Solemnity of the Most Sacred Heart of Jesus

Leave it to the Catholic Church to dedicate a feast day to an internal organ. A cynic mutter, "What next? The Blessed Toe? The Immaculate Hangnail? The Miraculous Gall Bladder?" Such utterances notwithstanding, today marks the Church's celebration of the Solemnity of the Sacred Heart. Although understandably neglected by most of us - no children, after all, get an annual Sacred Heart vacation - it may be worthwhile to spend a few moments considering what it means to observe this solemnity so dear to the Society of Jesus. 

The symbolism of the heart is hardly foreign. Top-40 songs croon melancholically about the "broken heart." Students feel devastated when the college they had "set their heart on" sends them a rejection letter. As loved ones struggle with an issue, one feels "heart sick." In the Scriptures, "hardness of heart" prevents Pharaoh from allowing the Hebrew people to leave Egypt and keeps the crowds gathered around Jesus from accepting his message. The heart encapsulates so much of what is essential to our humanity: love and fear, hope and doubt, sorrow and joy. The heart, so to speak, makes us vulnerable to the world. 

Corporations and young lovers grasp (and frequently exploit) this vulnerability. In the weeks leading up to Valentine's Day, one finds an endless array of heart-shaped boxes filled with various delights. We are encouraged to buy bags of heart-shaped candies stamped with "Call Me" and "Be True" and "Kiss Me." A young man carves his initials along with his beloved's into the bark of a tree; a little boy, wanting to do something nice for his mommy, uses safety scissors to cute a heart from construction paper and writes "I Love You" in a barely legible scrawl no mother can fail to understand.

Furthermore, we hear frequently medical advice about good heart-health, about maintaining cardiovascular fitness: heart disease continues to be a leading cause of death in our country. Our language is saturated with these medical metaphors: to gauge vitality we "take its pulse" and if we "call the code" it means that there's no hope, that the endeavor is over.

What has this to do with the Sacred Heart? Everything. This Solemnity reminds us that Jesus' heart was nothing less than fully human, open and susceptible to the world around him. Jesus' heart could be scourged with grief - he wept over Lazarus's death - and gripped with fear as in the Garden. His heart moved with love for the Rich Young Man and led him to preach and to teach, to act and live in a way that gave those around him hope in God's Kingdom.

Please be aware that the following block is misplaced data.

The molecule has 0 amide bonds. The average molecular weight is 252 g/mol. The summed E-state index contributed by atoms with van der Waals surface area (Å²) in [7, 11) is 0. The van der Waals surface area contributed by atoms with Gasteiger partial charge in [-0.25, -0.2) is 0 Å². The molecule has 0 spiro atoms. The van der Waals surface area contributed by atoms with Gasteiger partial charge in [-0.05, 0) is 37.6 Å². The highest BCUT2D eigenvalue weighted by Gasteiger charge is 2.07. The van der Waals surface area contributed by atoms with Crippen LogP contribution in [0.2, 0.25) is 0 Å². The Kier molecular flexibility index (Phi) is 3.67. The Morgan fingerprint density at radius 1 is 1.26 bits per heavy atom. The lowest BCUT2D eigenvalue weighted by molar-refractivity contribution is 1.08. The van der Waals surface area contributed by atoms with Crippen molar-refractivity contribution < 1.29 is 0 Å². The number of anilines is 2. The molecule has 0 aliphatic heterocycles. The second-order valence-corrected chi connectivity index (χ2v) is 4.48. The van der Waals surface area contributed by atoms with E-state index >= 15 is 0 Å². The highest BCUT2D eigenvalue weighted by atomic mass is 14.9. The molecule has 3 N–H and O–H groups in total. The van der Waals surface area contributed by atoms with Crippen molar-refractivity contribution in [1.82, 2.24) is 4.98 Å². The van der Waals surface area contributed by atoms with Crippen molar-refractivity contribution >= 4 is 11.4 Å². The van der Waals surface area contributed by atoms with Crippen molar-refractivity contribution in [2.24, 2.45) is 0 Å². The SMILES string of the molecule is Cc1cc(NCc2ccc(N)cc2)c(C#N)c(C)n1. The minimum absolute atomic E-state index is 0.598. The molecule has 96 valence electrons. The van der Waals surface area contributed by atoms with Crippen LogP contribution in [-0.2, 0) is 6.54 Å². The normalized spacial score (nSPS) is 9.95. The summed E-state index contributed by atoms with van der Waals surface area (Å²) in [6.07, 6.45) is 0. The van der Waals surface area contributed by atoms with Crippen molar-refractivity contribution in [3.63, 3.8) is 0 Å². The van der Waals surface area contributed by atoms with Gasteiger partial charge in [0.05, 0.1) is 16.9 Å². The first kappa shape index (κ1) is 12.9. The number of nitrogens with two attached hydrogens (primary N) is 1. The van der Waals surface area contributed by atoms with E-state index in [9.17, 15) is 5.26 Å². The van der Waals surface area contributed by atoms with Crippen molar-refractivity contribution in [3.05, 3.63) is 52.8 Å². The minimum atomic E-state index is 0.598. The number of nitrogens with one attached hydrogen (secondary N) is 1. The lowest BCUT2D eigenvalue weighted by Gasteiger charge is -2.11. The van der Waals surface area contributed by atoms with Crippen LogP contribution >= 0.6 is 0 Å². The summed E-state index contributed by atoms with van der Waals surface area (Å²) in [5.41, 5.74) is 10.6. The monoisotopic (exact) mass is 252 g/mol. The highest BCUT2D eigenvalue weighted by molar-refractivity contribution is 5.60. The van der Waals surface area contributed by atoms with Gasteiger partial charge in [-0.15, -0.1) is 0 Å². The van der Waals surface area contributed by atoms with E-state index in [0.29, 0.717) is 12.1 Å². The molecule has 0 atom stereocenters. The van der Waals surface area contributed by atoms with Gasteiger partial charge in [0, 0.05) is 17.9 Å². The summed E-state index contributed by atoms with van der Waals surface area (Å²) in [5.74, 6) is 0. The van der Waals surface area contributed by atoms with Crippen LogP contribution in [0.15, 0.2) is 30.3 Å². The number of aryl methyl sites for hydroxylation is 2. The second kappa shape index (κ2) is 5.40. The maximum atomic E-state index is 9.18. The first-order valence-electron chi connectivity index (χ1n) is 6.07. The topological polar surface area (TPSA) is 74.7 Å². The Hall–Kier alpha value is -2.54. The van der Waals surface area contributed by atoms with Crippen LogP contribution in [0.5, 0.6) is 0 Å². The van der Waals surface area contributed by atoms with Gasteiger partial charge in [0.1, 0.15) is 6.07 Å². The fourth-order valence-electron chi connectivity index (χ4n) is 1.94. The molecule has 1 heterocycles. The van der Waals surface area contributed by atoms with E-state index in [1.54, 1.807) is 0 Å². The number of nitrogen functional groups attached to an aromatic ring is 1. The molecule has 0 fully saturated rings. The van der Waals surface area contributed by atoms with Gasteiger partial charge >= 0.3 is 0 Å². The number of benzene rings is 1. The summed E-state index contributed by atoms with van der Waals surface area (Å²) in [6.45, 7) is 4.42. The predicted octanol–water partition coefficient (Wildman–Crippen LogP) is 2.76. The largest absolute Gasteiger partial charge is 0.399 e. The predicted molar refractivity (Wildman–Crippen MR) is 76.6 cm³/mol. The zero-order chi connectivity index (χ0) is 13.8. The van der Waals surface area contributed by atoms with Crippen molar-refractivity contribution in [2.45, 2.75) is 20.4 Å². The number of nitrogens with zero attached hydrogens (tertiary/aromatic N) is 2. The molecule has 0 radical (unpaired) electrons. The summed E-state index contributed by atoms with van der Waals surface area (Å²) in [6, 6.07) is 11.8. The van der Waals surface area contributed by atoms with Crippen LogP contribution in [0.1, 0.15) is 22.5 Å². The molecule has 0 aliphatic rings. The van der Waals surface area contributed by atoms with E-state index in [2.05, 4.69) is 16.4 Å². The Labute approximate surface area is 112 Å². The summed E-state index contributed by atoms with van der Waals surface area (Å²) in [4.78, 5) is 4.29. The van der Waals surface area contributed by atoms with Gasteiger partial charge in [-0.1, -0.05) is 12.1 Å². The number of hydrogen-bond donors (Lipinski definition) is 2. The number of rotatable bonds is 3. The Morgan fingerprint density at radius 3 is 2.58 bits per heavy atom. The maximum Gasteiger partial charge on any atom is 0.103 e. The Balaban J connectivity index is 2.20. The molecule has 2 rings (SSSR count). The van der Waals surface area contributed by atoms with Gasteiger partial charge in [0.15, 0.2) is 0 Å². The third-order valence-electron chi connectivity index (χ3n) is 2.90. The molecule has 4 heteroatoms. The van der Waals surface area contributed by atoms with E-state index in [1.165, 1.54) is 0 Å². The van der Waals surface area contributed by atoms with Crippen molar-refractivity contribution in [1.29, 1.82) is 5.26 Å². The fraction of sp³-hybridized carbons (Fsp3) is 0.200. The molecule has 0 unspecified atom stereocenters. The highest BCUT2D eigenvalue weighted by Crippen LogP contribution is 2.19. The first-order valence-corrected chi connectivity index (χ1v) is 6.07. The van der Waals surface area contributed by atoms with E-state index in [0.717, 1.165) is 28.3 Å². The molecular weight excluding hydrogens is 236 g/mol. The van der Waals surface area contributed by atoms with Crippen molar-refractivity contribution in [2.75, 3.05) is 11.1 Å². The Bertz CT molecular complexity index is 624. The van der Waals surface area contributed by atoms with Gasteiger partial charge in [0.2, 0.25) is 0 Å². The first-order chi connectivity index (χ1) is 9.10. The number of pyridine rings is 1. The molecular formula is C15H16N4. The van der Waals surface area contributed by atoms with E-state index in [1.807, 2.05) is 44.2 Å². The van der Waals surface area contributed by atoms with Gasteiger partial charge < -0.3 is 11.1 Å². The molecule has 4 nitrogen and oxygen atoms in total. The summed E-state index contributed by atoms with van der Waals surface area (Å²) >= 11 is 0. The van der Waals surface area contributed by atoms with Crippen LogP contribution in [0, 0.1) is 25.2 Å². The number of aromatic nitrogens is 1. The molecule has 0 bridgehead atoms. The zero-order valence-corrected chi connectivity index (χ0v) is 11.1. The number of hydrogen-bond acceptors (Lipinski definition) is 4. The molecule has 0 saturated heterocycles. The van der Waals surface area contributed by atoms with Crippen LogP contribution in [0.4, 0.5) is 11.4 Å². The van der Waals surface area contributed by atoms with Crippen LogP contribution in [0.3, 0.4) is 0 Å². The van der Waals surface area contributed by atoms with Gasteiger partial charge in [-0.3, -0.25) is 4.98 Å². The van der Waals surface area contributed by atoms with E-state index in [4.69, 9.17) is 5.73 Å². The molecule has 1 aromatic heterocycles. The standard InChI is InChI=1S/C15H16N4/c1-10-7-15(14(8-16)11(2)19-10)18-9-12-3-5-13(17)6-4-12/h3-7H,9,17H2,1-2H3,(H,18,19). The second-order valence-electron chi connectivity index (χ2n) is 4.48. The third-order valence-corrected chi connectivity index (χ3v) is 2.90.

His lifespan was measured in heartbeats, a rhythm animated by a heart knitted together in Mary's womb, a heart that must have seemed to have carried the weight of the world within it. And this rhythm of loving and serving and calling led him, ultimately, to the brutal timbers of the Cross. For this is a heart abandoned by those he called his friends, the heart of one whose final words echo within our own hearts: My God, my God, why have you abandoned me? Yet this is a heart, so set aflame by God's life and love, that not even death could extinguish it. The Risen One didn't have a vengeful "heart-to-heart" with his betraying disciples; instead, he bid them peace, shalom, and gave them a new mission.  

Jesus' heart is sacred not because it is magical but because it focused exclusively on one end: the love of God. Jesus' heart is sacred because Jesus focused his entire self upon bringing into a world grown dark with sin the light of the Good News. Jesus, enlivened by a heart quickened by the Good News of what God is doing, never said, "Change so that God can love you. Change so that God might find something within you to love and then maybe you'll find healing." Jesus flips such a sentiment - sadly one far too many of us share! -  on its head: "God loves you, so live out this love boldly. Take heart, my friend, and follow me." Jesus does not ask us to be different persons. Instead, Jesus gives us a way  to be be people differently.

We are all offered, daily, an opportunity to make our own the Sacred Heart of Jesus. A heart committed to love rather than hate, forgiveness over vengeance, peace instead of war. We might see our lives as the circuit-training of Christian discipleship, a workout program sustained by God's Word and Flesh, aimed not at beach-worthy bodies but Kingdom-living hearts. Christian faith hopes that on our last day Jesus will ask us not about our waist size but about the size of our heart. Did you give me food to eat and water to drink? Did you clothe me when I was naked? Did you visit me in prison? In the hustle and bustle of your daily life, did you allow your heart to be moved in love and compassion? Did you bother to love?

In the Sacred Heart of Jesus, Christians believe, we encounter the fulfillment of humanity's hope for God and God's hope for humanity. We are each offered a share in this heart, a chance to make our hearts beat in time with Jesus' own heart. And, unlike the clothing at Abercrombie & Fitch, the Sacred Heart is available to all regardless of size or shape. A heart on fire with a desire to share the Good News with a world desperately in need of it. A heart vulnerable to the cares others. A heart open to being touched, pierced, and moved. A heart pouring itself out in joyful love, giving without ever counting the cost, courageously allowing each heartbeat the record a life lived for God's greater honor and glory.

Oh, Sacred Heart of Jesus, give us strength to allow our hearts to beat in time with yours that our entire lives may become one single prayer lifted up to you. 

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